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Identify what can be done using OLD Link ECU


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I am interested if there is a way to interface to an old Link ECU with the following details, It has come up for sale but I am unsure if its just throwing money away if I buy it.

The details on the sticker of the cover are

Honda d42v4 090404

I assume it has a serial interface that is needed to communicate with a PC if that is actually possible at all too?

Any guidance would be appreciated

Thanks

 

Capture2.JPG

Forgot to mention planned on running a H22a in an EG civic off this if possible, all Naturally aspirated and minor mods.

Cheers

 

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Better to get an Atom or Monsoon if its a fresh install putting money and time in to a unit that old would be far better spent on a modern unit. The end result is so much better.

Assuming the ECU is unchanged from when it left Link it would do the H22a application.

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What is needed  to  communicate with this  G1 link Ecu then and is there any  way  to find  out  if it has been altered? 

Actually  a clean  install  is the  plan but maybe initially  while car is being  built  for  the  track I could  Jimmy  this up to get car semi mobile was the  thought. Doesn't have any serial cable adapter  with it either. ..

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To connect a pc to it you will need a "Serial Link": http://dealers.linkecu.com/SER  they are still available new and cost about $120 in NZ.

Note however these old G1's didnt have configurable trigger inputs - to allow them to work on different engines they needed a different "sub board" fitted.  It was quite common to change these over time, hence Simon's comment above "Assuming the ECU is unchanged from when it left Link".  So to confirm this you should open up the case and give us the numbers off the sub board or post a photo etc.  The sub board is the smaller PCB that sits above the main board, about 40mm square I guess.

So my suggestion is dont buy a serial link yet, confirm the sub-board is correct for your engine first.

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To connect a pc to it you will need a "Serial Link": http://dealers.linkecu.com/SER  they are still available new and cost about $120 in NZ.

Note however these old G1's didnt have configurable trigger inputs - to allow them to work on different engines they needed a different "sub board" fitted.  It was quite common to change these over time, hence Simon's comment above "Assuming the ECU is unchanged from when it left Link".  So to confirm this you should open up the case and give us the numbers off the sub board or post a photo etc.  The sub board is the smaller PCB that sits above the main board, about 40mm square I guess.

So my suggestion is dont buy a serial link yet, confirm the sub-board is correct for your engine first.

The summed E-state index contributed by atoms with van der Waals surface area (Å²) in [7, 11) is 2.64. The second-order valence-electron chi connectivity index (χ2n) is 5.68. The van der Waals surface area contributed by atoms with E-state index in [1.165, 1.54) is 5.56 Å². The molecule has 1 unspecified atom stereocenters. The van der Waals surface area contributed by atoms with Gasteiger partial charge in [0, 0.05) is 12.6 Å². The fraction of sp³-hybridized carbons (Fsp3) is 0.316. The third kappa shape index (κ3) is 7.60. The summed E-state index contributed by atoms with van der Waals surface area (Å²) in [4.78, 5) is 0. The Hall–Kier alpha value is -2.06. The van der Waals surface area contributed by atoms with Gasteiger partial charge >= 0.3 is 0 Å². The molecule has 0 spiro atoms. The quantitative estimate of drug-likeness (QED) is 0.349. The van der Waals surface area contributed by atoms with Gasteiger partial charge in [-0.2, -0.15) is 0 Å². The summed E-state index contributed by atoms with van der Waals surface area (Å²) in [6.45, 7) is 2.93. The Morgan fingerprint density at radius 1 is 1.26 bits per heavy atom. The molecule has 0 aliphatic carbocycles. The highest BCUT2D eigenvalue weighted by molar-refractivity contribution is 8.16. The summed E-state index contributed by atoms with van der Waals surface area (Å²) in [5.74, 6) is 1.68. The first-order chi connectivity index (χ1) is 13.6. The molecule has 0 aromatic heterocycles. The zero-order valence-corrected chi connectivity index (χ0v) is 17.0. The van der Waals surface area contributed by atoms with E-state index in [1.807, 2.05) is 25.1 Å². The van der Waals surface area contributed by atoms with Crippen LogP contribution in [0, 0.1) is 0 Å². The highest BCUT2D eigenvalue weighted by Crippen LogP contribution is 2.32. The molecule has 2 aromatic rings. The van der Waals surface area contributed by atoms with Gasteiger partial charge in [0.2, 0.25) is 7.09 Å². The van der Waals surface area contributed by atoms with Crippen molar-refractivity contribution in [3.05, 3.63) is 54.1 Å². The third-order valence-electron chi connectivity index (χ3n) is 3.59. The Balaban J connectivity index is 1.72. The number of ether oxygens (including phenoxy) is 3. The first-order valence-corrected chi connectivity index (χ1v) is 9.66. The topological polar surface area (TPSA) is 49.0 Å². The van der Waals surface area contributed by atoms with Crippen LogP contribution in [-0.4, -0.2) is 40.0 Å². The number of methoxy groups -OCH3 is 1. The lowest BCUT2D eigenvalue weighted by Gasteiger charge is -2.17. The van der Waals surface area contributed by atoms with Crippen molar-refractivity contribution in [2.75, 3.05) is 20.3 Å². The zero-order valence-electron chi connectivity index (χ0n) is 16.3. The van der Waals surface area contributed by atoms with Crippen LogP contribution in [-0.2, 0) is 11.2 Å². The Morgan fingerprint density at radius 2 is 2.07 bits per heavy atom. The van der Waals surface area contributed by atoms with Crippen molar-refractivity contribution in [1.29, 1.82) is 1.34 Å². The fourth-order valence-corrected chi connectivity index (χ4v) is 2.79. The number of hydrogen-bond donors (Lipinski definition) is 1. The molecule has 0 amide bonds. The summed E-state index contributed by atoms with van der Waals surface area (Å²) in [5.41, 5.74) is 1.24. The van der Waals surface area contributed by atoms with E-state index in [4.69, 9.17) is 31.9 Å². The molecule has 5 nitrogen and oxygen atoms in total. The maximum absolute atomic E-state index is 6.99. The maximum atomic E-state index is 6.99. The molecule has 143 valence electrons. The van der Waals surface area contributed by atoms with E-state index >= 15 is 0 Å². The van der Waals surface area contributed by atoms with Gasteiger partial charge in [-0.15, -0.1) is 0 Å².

does these numbers mean anything 2004/02 s/n 005829 off the  daughter board? 

 

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Ok thanks 

Much appreciated.  So what pc software  will  communicate  with  it. I understand  that  I need a serial link  too. Is there Anything  else  needed? Great resource  this forum  especially with your timely  and  expert responses. 

 

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You will need a serial link and assuming your laptop doesn't have a genuine old school 9pin serial port you will also need a USB to serial adapter (computer store).

you will need pclink v2.5 available right down the bottom of the downloads page: http://www.linkecu.com/software-support/pc-link-downloads/

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You will need a serial link and assuming your laptop doesn't have a genuine old school 9pin serial port you will also need a USB to serial adapter (computer store).

you will need pclink v2.5 available right down the bottom of the downloads page: http://www.linkecu.com/software-support/pc-link-downloads/

whwhere can I find a wiring  diagram  for the  engine loom too please  

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Thankyou Adamw, the LEMv4 one was almost the only manual I hadn't downloaded , I suppose I was a little mislead/confused by naming conventions of the various versions and what applied to what.( somehow I thought LEMV4 was a later model) All sorted now, onwards and upwards. Thanks for your efforts with this slightly concussed and confused old fella...

 

 

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An LED test light on the input to the igniter will be handy when the ECU is turning on the coil the light should be on (voltage supplied to igniter) and then off for coil not charging. 

To test igniter if you put 5~12V on the input (disconnected from ECU) then release and you should get a spark. Only hold the voltage on for a very short time as too long and damage to the coil and or igniter can occur. 

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